Alice Cooper’stown shuts down in downtown Phoenix

After 20 years, Alice Cooper’stown restaurant in downtown Phoenix has closed.

“We are sad to close Cooper’stown. Thank you to all the loyal staff and patrons. It was a good run,” a restaurant representative confirmed Monday morning in a statement.

Alice Cooper, the Hall of Fame rock star and Phoenix resident, was a partner in the restaurant and sports bar at 141 E. Jackson St.

“We are very proud of the 20 years Cooper’stown operated in spite of everything closing around it. It was time to leave on an up note and we thank all who supported us,” said Shep Gordon, Cooper’s longtime manager, in a written statement.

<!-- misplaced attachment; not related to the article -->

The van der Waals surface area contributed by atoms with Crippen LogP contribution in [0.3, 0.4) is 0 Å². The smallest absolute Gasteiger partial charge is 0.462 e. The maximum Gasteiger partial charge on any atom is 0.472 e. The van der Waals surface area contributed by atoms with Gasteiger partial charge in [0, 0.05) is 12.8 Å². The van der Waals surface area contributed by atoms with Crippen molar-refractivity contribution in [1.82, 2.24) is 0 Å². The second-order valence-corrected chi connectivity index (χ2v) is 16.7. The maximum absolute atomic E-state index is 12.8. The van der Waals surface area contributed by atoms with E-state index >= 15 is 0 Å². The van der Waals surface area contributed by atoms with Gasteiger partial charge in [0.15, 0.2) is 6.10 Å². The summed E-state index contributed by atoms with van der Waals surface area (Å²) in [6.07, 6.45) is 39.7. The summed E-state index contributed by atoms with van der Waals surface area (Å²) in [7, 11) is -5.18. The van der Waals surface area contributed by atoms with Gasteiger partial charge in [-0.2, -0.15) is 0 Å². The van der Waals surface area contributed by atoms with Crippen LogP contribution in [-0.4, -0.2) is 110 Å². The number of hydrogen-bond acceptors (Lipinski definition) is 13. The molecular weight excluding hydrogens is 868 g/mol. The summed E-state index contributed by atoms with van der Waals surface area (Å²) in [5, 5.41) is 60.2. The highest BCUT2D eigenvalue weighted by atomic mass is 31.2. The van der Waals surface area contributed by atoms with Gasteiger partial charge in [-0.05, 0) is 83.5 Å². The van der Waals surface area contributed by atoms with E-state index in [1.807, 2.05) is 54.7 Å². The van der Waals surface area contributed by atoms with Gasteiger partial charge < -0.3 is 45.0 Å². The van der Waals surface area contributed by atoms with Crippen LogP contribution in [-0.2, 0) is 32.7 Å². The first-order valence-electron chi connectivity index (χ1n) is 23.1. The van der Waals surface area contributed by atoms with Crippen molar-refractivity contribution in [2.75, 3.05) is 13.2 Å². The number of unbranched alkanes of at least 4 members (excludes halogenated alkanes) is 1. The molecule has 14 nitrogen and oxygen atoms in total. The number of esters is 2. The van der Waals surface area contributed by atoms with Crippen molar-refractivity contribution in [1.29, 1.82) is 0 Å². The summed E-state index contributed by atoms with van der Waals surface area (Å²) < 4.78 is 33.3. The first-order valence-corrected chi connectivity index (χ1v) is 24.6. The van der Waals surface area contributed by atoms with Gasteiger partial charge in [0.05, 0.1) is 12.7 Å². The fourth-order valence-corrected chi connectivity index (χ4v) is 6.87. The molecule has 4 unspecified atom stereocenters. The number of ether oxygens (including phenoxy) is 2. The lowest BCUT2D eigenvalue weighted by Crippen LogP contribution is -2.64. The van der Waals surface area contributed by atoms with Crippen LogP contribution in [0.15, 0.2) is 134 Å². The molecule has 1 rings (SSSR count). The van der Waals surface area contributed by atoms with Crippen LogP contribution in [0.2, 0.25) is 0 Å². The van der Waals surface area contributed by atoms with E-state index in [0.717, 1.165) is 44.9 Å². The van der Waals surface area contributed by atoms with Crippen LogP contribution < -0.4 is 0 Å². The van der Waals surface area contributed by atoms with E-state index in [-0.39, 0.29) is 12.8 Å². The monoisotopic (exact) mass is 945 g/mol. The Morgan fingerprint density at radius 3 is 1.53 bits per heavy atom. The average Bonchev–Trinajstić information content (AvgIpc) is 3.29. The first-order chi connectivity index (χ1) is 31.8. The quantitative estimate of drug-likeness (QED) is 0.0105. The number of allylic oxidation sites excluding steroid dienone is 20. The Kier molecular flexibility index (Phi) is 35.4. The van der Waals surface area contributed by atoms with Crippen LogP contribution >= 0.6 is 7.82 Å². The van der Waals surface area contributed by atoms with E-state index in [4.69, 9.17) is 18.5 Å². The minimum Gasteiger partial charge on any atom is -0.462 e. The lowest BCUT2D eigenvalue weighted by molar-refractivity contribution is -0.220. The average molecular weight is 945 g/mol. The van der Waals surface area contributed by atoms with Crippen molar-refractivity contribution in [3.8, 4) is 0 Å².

As the face of the brand, his touches were evident in everything, from dishes named Nightmare Nachos and The Killer Corned Beef Sandwich to photos of Cooper around the restaurant. Jerseys and other local sports memorabilia shared the stage at the restaurant, whose tagline was “Where Jocks and Rock Meet.”

Nightmare Nachos at Alice Cooper’stown restaurant in Phoenix.

Cooper’stown opened in 1998 in a historic building on Jackson Street near Second Street in Phoenix’s warehouse district. Cooper opened the $2.7 million restaurant with businessman Brian Weymouth and other investors.

Back then, Chase Field was known as B.O.B. (Bank One Ballpark) and downtown was on an up-cycle of growth. Cooper’stown joined flashy entertainment venues like Jackson Street Grille, Leinenkugel’s Ballyard Brewery, Majerle’s Sports Grill and Moondoggie’s.

Over the last few years, downtown Phoenix has experienced another growth spurt. But with additions such as the CityScape complex, much of the attention focused north of Talking Stick Resort Arena and Jefferson Street.

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